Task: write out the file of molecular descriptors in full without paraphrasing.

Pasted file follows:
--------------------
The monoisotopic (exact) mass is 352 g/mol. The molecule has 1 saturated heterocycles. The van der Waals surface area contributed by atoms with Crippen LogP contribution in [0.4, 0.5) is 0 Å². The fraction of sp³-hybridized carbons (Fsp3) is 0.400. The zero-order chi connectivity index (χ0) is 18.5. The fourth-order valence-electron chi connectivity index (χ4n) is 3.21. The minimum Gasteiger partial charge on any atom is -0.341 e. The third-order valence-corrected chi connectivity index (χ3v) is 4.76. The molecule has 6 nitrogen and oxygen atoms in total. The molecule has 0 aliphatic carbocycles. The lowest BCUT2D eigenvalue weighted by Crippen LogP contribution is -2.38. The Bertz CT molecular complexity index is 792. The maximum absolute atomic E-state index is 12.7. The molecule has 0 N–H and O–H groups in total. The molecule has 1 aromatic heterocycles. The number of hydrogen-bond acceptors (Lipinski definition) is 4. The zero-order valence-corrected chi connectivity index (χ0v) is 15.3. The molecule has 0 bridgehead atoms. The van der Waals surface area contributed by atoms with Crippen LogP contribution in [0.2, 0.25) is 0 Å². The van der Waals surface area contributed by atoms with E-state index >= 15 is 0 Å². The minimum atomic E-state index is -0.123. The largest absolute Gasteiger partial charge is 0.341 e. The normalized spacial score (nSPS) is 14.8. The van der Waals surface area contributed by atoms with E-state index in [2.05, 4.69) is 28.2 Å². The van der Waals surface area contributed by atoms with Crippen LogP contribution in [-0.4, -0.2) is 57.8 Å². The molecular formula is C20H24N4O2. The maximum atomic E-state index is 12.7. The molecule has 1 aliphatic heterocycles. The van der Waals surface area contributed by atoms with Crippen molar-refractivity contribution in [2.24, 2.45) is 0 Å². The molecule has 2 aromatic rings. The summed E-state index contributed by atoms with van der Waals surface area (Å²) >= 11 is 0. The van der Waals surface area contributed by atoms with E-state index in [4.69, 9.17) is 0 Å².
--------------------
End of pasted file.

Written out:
The monoisotopic (exact) mass is 352 g/mol. The molecule has 1 saturated heterocycles. The van der Waals surface area contributed by atoms with Crippen LogP contribution in [0.4, 0.5) is 0 Å². The fraction of sp³-hybridized carbons (Fsp3) is 0.400. The zero-order chi connectivity index (χ0) is 18.5. The fourth-order valence-electron chi connectivity index (χ4n) is 3.21. The minimum Gasteiger partial charge on any atom is -0.341 e. The third-order valence-corrected chi connectivity index (χ3v) is 4.76. The molecule has 6 nitrogen and oxygen atoms in total. The molecule has 0 aliphatic carbocycles. The lowest BCUT2D eigenvalue weighted by Crippen LogP contribution is -2.38. The Bertz CT molecular complexity index is 792. The maximum absolute atomic E-state index is 12.7. The molecule has 0 N–H and O–H groups in total. The molecule has 1 aromatic heterocycles. The number of hydrogen-bond acceptors (Lipinski definition) is 4. The zero-order valence-corrected chi connectivity index (χ0v) is 15.3. The molecule has 0 bridgehead atoms. The van der Waals surface area contributed by atoms with Crippen LogP contribution in [0.2, 0.25) is 0 Å². The van der Waals surface area contributed by atoms with E-state index >= 15 is 0 Å². The minimum atomic E-state index is -0.123. The largest absolute Gasteiger partial charge is 0.341 e. The normalized spacial score (nSPS) is 14.8. The van der Waals surface area contributed by atoms with E-state index in [2.05, 4.69) is 28.2 Å². The van der Waals surface area contributed by atoms with Crippen LogP contribution in [-0.4, -0.2) is 57.8 Å². The molecular formula is C20H24N4O2. The maximum atomic E-state index is 12.7. The molecule has 1 aliphatic heterocycles. The van der Waals surface area contributed by atoms with Crippen molar-refractivity contribution in [2.24, 2.45) is 0 Å². The molecule has 2 aromatic rings. The summed E-state index contributed by atoms with van der Waals surface area (Å²) >= 11 is 0. The van der Waals surface area contributed by atoms with E-state index in [4.69, 9.17) is 0 Å².